All Peano axioms except the induction axiom are statements in first-order logic. The induction axiom is written as $\forall X(0 \in X \land \forall n(n \in \mathbb{N} \rightarrow (n \in X \land n' \in X)) \rightarrow \mathbb{N} \subseteq X$, where $n'$ is the successor of $n$.

Now I want to look at an extension of first-order logic. I also allow $\exists^{\infty}$ [exists infinity many]. My notes states that the induction axiom can be rewritten only using this extension of first-order logic.

My question is: How?

Since I look at first-order logic I am not allowed to have a set $X$. Here I am allready stuck, because I think I can not just say $\exists{^\infty} x$ to have something like a set ... I think the solution requires two steps: First get rid of the set and then use $\exists^{\infty}$ to make it well-defined in my case.

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    $\begingroup$ It's kinda weird talking about Peano and first-order while quantifying over subsets (second-order) and referring to $\Bbb N$ in the formula. $\endgroup$ – Asaf Karagila Mar 18 '19 at 11:15
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    $\begingroup$ @AsafKaragila Well he did say all the axioms "expect" the induction axiom - if you assume "expect" was a typo for "except" it makes sense.... $\endgroup$ – David C. Ullrich Mar 18 '19 at 14:45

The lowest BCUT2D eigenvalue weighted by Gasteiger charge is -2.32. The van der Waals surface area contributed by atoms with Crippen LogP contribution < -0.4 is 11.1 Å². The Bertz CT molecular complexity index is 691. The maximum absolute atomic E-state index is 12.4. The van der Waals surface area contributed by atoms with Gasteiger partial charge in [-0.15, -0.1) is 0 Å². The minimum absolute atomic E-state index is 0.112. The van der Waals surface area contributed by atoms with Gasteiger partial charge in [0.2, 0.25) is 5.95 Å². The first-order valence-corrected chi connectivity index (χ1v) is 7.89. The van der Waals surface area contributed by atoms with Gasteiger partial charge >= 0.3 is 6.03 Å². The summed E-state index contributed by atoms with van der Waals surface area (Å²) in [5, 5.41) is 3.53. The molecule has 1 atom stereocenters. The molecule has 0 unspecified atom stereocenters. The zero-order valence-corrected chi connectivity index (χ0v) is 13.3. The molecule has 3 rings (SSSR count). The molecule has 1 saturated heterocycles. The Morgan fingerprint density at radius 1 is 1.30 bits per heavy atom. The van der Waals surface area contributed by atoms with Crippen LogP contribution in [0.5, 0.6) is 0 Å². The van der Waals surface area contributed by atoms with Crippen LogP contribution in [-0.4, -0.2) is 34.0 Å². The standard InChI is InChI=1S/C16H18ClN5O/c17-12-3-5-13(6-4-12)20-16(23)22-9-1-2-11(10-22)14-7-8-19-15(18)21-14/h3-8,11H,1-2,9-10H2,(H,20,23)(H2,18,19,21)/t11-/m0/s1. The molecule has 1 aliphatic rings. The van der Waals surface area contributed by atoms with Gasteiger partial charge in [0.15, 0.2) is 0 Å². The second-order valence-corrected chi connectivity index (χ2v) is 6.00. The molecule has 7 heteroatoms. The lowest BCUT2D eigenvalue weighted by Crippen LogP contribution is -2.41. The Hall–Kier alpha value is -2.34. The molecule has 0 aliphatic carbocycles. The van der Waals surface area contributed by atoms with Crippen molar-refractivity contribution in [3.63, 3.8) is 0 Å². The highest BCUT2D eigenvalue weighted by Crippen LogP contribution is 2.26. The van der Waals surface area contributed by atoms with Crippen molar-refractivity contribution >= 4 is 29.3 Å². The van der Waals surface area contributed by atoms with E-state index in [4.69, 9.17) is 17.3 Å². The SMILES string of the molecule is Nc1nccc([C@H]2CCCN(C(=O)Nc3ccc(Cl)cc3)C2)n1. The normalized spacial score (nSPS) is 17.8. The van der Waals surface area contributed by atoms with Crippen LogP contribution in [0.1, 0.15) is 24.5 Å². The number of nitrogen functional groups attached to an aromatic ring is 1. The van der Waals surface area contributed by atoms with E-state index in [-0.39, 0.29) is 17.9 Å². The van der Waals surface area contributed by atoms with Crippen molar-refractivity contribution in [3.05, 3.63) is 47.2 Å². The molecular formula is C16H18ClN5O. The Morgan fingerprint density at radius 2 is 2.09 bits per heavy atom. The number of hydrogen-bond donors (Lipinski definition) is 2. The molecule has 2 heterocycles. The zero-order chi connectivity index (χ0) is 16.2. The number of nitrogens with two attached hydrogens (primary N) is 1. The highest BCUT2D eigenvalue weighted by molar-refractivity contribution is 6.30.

Note that induction is equivalent to well-ordering (more generally to well-foundedness). Namely, removing the induction axiom, a model of $\sf PA$ is well-ordered if and only if it satisfies the (second-order) induction axiom.

But well-ordering is equivalent to "there is no infinite decreasing chain". Finally, since in $\sf PA$ every non-zero element has a predecessor, this means that well-ordering is equivalent to stating that no element has infinitely many elements smaller than itself.

And this should be fairly straightforward to state using $\exists^\infty$.

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